WASHINGTON (5/13/15)--Three credit union-specific regulatory relief provisions, as well as more than a dozen other relief items that benefit credit unions, are contained in a bill introduced by Senate Banking Committee Chairman Richard Shelby (R-Ala.) Tuesday.
The much-anticipated bill is expected to be marked up by the Senate Banking Committee on May 21.
“Several Title I provisions within Chairman Shelby’s draft legislation align with regulatory relief changes that CUNA has long advocated for on behalf of our members,” said CUNA President/CEO Jim Nussle when the bill was unveiled. “CUNA has repeatedly called on Congress to provide regulatory relief, and I thank Chairman Shelby and his staff for the many Title I provisions that will benefit credit unions and their members.”
The credit union-specific provisions in the bill are:
“These commonsense provisions have wide bipartisan support, and I urge Congress to work together to advance these important provisions,” Nussle said. “CUNA will continue to explore ways Congress can provide additional regulatory relief for credit unions as part of this legislative process.”
Several other provisions in the bill would provide regulatory relief to financial institutions, including credit unions. Those include:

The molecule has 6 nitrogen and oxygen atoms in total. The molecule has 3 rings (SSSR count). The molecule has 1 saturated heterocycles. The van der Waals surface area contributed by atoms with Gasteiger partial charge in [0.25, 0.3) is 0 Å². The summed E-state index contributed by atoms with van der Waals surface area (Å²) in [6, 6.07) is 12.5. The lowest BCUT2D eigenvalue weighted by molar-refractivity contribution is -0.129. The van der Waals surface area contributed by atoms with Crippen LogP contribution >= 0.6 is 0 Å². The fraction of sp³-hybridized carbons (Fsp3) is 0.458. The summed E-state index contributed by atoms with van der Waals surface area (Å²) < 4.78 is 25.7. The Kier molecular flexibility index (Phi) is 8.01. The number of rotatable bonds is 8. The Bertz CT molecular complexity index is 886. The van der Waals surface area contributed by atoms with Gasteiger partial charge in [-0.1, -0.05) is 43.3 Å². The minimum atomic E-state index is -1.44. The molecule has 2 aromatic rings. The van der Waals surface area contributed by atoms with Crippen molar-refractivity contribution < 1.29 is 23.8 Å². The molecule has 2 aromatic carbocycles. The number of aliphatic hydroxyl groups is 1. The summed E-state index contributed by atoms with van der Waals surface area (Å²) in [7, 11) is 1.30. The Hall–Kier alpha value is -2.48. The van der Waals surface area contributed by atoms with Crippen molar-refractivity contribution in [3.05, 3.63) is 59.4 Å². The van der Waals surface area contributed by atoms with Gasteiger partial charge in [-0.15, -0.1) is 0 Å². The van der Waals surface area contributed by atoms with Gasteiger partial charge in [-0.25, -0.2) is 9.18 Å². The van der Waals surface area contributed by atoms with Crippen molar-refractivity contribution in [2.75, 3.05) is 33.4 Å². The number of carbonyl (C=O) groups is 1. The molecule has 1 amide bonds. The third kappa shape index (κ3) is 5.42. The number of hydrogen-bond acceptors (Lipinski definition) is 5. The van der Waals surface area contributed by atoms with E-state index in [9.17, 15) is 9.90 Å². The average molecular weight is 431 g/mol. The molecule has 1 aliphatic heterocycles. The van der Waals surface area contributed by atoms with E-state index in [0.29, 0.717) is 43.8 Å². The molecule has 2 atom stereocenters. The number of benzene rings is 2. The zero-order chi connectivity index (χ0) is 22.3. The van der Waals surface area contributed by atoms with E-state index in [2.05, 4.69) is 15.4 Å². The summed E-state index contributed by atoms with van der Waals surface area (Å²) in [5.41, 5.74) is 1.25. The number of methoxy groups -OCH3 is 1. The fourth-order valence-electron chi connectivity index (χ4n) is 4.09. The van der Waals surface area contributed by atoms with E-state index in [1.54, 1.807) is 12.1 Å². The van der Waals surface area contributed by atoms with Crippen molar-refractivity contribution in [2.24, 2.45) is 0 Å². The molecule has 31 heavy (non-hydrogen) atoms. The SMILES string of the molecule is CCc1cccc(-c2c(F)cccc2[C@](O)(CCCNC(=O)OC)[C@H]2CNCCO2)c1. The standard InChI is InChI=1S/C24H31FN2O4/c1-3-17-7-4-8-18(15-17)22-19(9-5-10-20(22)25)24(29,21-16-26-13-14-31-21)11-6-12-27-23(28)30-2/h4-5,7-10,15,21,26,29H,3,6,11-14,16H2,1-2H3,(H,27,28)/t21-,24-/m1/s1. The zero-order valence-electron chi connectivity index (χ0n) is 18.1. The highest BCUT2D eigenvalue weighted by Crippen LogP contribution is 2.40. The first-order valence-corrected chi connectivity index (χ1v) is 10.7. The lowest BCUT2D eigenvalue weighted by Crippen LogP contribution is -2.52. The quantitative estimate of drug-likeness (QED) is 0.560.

A number of these provisions have House companion bills already introduced, for which CUNA has sent letters of support.
CUNA has worked consistently in favor of regulatory relief through testimony, letters to Congress and meetings with lawmakers and their staffs. Most recently, CUNA advocated for a number of provisions in an April 17 letter to the committee, a number of which are included in the legislation.
According to reports, Senate Republicans have expressed support for a comprehensive regulatory relief bill that benefits a number of sectors within the financial services industry, while Democrats have supported a more targeted approach that would focus on limited relief for credit unions and community banks.
The bill’s other titles contain a number of other provisions, ranging from systematically important financial institutions to reforms of the Federal Reserve.